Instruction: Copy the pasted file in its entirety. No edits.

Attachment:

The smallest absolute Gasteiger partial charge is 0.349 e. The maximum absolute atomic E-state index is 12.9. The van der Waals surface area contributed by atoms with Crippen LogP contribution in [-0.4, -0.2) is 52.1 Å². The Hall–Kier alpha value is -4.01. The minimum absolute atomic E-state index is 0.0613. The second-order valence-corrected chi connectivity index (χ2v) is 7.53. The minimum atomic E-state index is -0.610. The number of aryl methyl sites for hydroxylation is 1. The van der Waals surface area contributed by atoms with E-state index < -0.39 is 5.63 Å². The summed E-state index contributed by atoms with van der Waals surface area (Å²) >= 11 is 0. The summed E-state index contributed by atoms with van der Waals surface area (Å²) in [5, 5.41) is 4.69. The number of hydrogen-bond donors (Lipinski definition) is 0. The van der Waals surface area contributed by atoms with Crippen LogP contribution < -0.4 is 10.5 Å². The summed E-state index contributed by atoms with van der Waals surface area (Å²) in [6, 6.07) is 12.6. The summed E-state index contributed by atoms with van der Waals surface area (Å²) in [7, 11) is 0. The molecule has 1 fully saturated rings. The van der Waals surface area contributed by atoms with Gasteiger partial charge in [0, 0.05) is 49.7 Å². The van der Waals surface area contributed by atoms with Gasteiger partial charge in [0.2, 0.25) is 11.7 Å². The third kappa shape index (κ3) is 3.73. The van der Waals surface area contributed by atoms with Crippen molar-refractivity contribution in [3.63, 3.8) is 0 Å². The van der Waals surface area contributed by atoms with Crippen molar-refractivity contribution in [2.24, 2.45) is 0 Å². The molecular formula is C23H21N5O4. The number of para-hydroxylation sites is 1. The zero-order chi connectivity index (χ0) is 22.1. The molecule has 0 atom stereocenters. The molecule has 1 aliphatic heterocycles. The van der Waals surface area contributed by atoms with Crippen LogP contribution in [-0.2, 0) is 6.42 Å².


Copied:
The smallest absolute Gasteiger partial charge is 0.349 e. The maximum absolute atomic E-state index is 12.9. The van der Waals surface area contributed by atoms with Crippen LogP contribution in [-0.4, -0.2) is 52.1 Å². The Hall–Kier alpha value is -4.01. The minimum absolute atomic E-state index is 0.0613. The second-order valence-corrected chi connectivity index (χ2v) is 7.53. The minimum atomic E-state index is -0.610. The number of aryl methyl sites for hydroxylation is 1. The van der Waals surface area contributed by atoms with E-state index < -0.39 is 5.63 Å². The summed E-state index contributed by atoms with van der Waals surface area (Å²) >= 11 is 0. The summed E-state index contributed by atoms with van der Waals surface area (Å²) in [5, 5.41) is 4.69. The number of hydrogen-bond donors (Lipinski definition) is 0. The van der Waals surface area contributed by atoms with Crippen LogP contribution < -0.4 is 10.5 Å². The summed E-state index contributed by atoms with van der Waals surface area (Å²) in [6, 6.07) is 12.6. The summed E-state index contributed by atoms with van der Waals surface area (Å²) in [7, 11) is 0. The molecule has 1 fully saturated rings. The van der Waals surface area contributed by atoms with Gasteiger partial charge in [0, 0.05) is 49.7 Å². The van der Waals surface area contributed by atoms with Gasteiger partial charge in [0.2, 0.25) is 11.7 Å². The third kappa shape index (κ3) is 3.73. The van der Waals surface area contributed by atoms with Crippen molar-refractivity contribution in [3.63, 3.8) is 0 Å². The van der Waals surface area contributed by atoms with Crippen molar-refractivity contribution in [2.24, 2.45) is 0 Å². The molecular formula is C23H21N5O4. The number of para-hydroxylation sites is 1. The zero-order chi connectivity index (χ0) is 22.1. The molecule has 0 atom stereocenters. The molecule has 1 aliphatic heterocycles. The van der Waals surface area contributed by atoms with Crippen LogP contribution in [-0.2, 0) is 6.42 Å².